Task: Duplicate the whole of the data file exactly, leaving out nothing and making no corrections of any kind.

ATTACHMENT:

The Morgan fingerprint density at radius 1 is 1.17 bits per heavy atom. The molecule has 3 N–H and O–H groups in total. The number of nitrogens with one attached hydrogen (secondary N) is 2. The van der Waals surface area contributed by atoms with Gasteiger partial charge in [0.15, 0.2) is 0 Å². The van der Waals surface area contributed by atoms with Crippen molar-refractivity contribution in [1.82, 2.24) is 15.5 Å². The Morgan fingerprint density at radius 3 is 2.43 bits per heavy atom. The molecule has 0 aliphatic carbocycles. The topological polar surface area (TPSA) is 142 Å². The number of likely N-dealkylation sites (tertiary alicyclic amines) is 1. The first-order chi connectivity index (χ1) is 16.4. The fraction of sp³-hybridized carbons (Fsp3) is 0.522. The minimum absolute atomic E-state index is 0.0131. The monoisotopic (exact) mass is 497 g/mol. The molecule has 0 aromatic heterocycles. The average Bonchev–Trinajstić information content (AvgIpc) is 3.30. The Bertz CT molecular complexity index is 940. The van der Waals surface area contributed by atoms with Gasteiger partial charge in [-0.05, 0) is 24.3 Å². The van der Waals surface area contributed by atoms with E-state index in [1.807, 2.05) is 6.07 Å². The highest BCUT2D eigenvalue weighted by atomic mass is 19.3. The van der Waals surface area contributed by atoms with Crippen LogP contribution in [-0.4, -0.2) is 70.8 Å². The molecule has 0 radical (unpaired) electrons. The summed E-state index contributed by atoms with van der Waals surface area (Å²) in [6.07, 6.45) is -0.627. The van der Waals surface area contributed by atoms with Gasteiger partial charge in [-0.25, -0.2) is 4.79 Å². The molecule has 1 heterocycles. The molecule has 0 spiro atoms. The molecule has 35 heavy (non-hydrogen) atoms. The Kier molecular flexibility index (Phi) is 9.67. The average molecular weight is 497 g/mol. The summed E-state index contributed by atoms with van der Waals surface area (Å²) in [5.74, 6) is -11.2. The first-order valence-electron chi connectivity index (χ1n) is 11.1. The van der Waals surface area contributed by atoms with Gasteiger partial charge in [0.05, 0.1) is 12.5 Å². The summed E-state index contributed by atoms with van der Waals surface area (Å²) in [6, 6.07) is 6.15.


The Morgan fingerprint density at radius 1 is 1.17 bits per heavy atom. The molecule has 3 N–H and O–H groups in total. The number of nitrogens with one attached hydrogen (secondary N) is 2. The van der Waals surface area contributed by atoms with Gasteiger partial charge in [0.15, 0.2) is 0 Å². The van der Waals surface area contributed by atoms with Crippen molar-refractivity contribution in [1.82, 2.24) is 15.5 Å². The Morgan fingerprint density at radius 3 is 2.43 bits per heavy atom. The molecule has 0 aliphatic carbocycles. The topological polar surface area (TPSA) is 142 Å². The number of likely N-dealkylation sites (tertiary alicyclic amines) is 1. The first-order chi connectivity index (χ1) is 16.4. The fraction of sp³-hybridized carbons (Fsp3) is 0.522. The minimum absolute atomic E-state index is 0.0131. The monoisotopic (exact) mass is 497 g/mol. The molecule has 0 aromatic heterocycles. The average Bonchev–Trinajstić information content (AvgIpc) is 3.30. The Bertz CT molecular complexity index is 940. The van der Waals surface area contributed by atoms with Gasteiger partial charge in [-0.05, 0) is 24.3 Å². The van der Waals surface area contributed by atoms with E-state index in [1.807, 2.05) is 6.07 Å². The highest BCUT2D eigenvalue weighted by atomic mass is 19.3. The van der Waals surface area contributed by atoms with Crippen LogP contribution in [-0.4, -0.2) is 70.8 Å². The molecule has 0 radical (unpaired) electrons. The summed E-state index contributed by atoms with van der Waals surface area (Å²) in [6.07, 6.45) is -0.627. The van der Waals surface area contributed by atoms with Gasteiger partial charge in [-0.25, -0.2) is 4.79 Å². The molecule has 1 heterocycles. The molecule has 0 spiro atoms. The molecule has 35 heavy (non-hydrogen) atoms. The Kier molecular flexibility index (Phi) is 9.67. The average molecular weight is 497 g/mol. The summed E-state index contributed by atoms with van der Waals surface area (Å²) in [5.74, 6) is -11.2. The first-order valence-electron chi connectivity index (χ1n) is 11.1. The van der Waals surface area contributed by atoms with Gasteiger partial charge in [0.05, 0.1) is 12.5 Å². The summed E-state index contributed by atoms with van der Waals surface area (Å²) in [6, 6.07) is 6.15.